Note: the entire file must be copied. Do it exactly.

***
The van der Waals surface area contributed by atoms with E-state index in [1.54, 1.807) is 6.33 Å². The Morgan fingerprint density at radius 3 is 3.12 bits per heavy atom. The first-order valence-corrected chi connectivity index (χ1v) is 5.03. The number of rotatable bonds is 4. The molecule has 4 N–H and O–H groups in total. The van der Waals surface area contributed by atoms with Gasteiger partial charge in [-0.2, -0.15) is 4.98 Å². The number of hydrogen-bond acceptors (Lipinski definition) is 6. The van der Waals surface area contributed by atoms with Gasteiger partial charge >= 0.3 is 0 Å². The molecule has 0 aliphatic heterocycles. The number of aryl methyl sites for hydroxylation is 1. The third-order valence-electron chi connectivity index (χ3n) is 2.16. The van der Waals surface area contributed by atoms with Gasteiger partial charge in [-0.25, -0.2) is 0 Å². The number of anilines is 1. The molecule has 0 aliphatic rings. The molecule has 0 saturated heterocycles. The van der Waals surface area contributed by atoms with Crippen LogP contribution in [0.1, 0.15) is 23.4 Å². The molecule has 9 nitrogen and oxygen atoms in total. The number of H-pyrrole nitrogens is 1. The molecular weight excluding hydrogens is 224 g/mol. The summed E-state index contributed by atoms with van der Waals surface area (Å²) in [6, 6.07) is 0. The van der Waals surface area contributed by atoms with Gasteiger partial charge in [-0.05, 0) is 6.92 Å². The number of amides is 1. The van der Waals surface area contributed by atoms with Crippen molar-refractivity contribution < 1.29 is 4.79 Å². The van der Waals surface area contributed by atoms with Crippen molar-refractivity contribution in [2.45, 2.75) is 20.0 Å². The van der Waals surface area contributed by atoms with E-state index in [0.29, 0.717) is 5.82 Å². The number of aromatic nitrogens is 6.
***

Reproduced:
The van der Waals surface area contributed by atoms with E-state index in [1.54, 1.807) is 6.33 Å². The Morgan fingerprint density at radius 3 is 3.12 bits per heavy atom. The first-order valence-corrected chi connectivity index (χ1v) is 5.03. The number of rotatable bonds is 4. The molecule has 4 N–H and O–H groups in total. The van der Waals surface area contributed by atoms with Gasteiger partial charge in [-0.2, -0.15) is 4.98 Å². The number of hydrogen-bond acceptors (Lipinski definition) is 6. The van der Waals surface area contributed by atoms with Gasteiger partial charge >= 0.3 is 0 Å². The molecule has 0 aliphatic heterocycles. The number of aryl methyl sites for hydroxylation is 1. The third-order valence-electron chi connectivity index (χ3n) is 2.16. The van der Waals surface area contributed by atoms with Gasteiger partial charge in [-0.25, -0.2) is 0 Å². The number of anilines is 1. The molecule has 0 aliphatic rings. The molecule has 0 saturated heterocycles. The van der Waals surface area contributed by atoms with Crippen LogP contribution in [0.1, 0.15) is 23.4 Å². The molecule has 9 nitrogen and oxygen atoms in total. The number of H-pyrrole nitrogens is 1. The molecular weight excluding hydrogens is 224 g/mol. The summed E-state index contributed by atoms with van der Waals surface area (Å²) in [6, 6.07) is 0. The van der Waals surface area contributed by atoms with Gasteiger partial charge in [-0.05, 0) is 6.92 Å². The number of amides is 1. The van der Waals surface area contributed by atoms with Crippen molar-refractivity contribution < 1.29 is 4.79 Å². The van der Waals surface area contributed by atoms with Crippen molar-refractivity contribution in [2.45, 2.75) is 20.0 Å². The van der Waals surface area contributed by atoms with E-state index in [0.29, 0.717) is 5.82 Å². The number of aromatic nitrogens is 6.